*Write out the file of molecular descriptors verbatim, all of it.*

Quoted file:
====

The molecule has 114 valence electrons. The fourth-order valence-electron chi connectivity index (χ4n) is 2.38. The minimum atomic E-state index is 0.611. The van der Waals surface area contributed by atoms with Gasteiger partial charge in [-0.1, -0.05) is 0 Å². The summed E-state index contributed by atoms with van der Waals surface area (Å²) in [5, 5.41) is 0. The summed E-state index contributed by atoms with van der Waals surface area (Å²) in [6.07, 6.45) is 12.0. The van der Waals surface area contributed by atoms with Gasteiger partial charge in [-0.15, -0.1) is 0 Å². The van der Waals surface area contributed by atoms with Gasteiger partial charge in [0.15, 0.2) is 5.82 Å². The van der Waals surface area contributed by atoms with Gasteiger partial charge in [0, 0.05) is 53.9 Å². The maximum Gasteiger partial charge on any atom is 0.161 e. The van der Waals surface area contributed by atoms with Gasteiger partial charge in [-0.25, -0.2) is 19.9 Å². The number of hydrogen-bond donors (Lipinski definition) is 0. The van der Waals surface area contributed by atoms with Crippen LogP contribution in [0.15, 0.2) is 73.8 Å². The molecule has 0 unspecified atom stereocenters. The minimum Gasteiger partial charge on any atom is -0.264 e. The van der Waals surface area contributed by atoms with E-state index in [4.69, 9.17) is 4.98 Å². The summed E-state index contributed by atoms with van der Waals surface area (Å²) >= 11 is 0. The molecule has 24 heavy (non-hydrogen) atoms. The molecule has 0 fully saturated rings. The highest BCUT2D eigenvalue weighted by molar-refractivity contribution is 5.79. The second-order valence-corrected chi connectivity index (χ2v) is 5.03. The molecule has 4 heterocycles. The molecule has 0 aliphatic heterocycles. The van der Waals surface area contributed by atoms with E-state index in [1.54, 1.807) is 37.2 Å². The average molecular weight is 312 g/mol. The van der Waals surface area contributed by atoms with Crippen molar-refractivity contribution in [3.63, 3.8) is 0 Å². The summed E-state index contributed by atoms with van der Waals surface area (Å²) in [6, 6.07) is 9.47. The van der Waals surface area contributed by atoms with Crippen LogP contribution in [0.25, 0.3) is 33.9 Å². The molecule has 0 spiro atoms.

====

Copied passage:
The molecule has 114 valence electrons. The fourth-order valence-electron chi connectivity index (χ4n) is 2.38. The minimum atomic E-state index is 0.611. The van der Waals surface area contributed by atoms with Gasteiger partial charge in [-0.1, -0.05) is 0 Å². The summed E-state index contributed by atoms with van der Waals surface area (Å²) in [5, 5.41) is 0. The summed E-state index contributed by atoms with van der Waals surface area (Å²) in [6.07, 6.45) is 12.0. The van der Waals surface area contributed by atoms with Gasteiger partial charge in [-0.15, -0.1) is 0 Å². The van der Waals surface area contributed by atoms with Gasteiger partial charge in [0.15, 0.2) is 5.82 Å². The van der Waals surface area contributed by atoms with Gasteiger partial charge in [0, 0.05) is 53.9 Å². The maximum Gasteiger partial charge on any atom is 0.161 e. The van der Waals surface area contributed by atoms with Gasteiger partial charge in [-0.25, -0.2) is 19.9 Å². The number of hydrogen-bond donors (Lipinski definition) is 0. The van der Waals surface area contributed by atoms with Crippen LogP contribution in [0.15, 0.2) is 73.8 Å². The molecule has 0 unspecified atom stereocenters. The minimum Gasteiger partial charge on any atom is -0.264 e. The van der Waals surface area contributed by atoms with E-state index in [4.69, 9.17) is 4.98 Å². The summed E-state index contributed by atoms with van der Waals surface area (Å²) >= 11 is 0. The molecule has 24 heavy (non-hydrogen) atoms. The molecule has 0 fully saturated rings. The highest BCUT2D eigenvalue weighted by molar-refractivity contribution is 5.79. The second-order valence-corrected chi connectivity index (χ2v) is 5.03. The molecule has 4 heterocycles. The molecule has 0 aliphatic heterocycles. The van der Waals surface area contributed by atoms with E-state index in [1.54, 1.807) is 37.2 Å². The average molecular weight is 312 g/mol. The van der Waals surface area contributed by atoms with Crippen molar-refractivity contribution in [3.63, 3.8) is 0 Å². The summed E-state index contributed by atoms with van der Waals surface area (Å²) in [6, 6.07) is 9.47. The van der Waals surface area contributed by atoms with Crippen LogP contribution in [0.25, 0.3) is 33.9 Å². The molecule has 0 spiro atoms.